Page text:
Note: I was away last week, hence no roundup. This week is a bit of catch up.Follow @codeopinion
Roslyn is the codename-that-stuck for the open-source compiler for C# and Visual Basic.NET. Here’s how it started in the deepest darkness of last decade’s corporate Microsoft, and became an open source, cross-platform, public language engine for all things C# (and VB, which I’ll take as a given for the rest of this piece).
Really interesting read about the history and how it all came together. I love reading these historical accounts.
In May, we announced .NET Core 3.0, the next major version of .NET Core that adds support for building desktop applications using WinForms, WPF, and Entity Framework 6. We also announced some exciting updates to .NET Framework which enable you to use the new modern controls from UWP in existing WinForms and WPF applications.
I think this is in a way trying to frame that .NET Framework isn’t dead, although I still feel differently. Innovation is happening in .NET Core. It’s ultimately the future even if .NET Framework will always be supported.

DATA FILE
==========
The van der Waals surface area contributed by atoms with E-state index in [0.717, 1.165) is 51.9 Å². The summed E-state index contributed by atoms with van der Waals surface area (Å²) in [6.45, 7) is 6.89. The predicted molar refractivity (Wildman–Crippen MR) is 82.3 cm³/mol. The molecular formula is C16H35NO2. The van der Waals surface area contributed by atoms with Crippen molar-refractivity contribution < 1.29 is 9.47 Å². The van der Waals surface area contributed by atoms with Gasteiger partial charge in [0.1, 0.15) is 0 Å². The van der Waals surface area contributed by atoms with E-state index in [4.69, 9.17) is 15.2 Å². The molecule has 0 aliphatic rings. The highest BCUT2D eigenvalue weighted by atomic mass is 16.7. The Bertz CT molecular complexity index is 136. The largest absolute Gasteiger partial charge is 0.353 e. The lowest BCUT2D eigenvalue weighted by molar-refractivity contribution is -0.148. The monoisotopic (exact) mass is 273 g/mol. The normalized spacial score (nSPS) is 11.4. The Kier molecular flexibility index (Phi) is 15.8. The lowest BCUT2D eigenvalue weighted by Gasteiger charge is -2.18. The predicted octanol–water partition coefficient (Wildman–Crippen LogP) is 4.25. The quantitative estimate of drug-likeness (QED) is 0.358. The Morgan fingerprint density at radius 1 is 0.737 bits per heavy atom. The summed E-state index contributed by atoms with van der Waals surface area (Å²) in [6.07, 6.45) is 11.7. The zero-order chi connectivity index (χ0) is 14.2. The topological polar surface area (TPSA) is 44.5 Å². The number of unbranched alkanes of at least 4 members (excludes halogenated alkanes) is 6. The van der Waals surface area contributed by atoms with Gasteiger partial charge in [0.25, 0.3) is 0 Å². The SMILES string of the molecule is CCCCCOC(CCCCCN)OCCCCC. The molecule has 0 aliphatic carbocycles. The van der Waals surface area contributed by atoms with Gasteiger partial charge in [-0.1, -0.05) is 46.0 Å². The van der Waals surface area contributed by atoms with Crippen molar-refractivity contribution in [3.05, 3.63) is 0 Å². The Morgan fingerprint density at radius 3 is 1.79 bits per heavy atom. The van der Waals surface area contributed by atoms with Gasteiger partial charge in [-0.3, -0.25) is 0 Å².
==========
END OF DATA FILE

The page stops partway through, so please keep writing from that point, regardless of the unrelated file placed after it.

IMiddlewareinterface is an extensibility point for middleware activation. It defines middleware for application’s request pipeline like the Conventional Middleware where
InvokeAsync()handles the requests and returns a
Taskthat represents the execution of the middleware.
Why have I never seen/heard IMiddleware before? Have you?
Warp lets you create self-contained single binary applications making it simpler and more ergonomic to deliver your application to your customers. A self-contained binary is specially convenient when the technology you use, such as .NET Core, Java and others, contain many dependencies that must be shipped alongside your application.
Warp is written in Rust and is supported on Linux, Windows and macOS.
Pretty cool project for creating a single binary. Very different then CoreRT however.
DDD Isn’t Done. A Skeptical, Optimistic, Pragmatic Look. We have more experience now. We have better tools now. We have an architectural environment better suited to DDD than the typical 2003 architecture. Certainly, some people are getting a lot out of DDD — but not so very many. DDD has always been difficult, and it still is. And we might be held back by some dogmatic notions of what it should look like.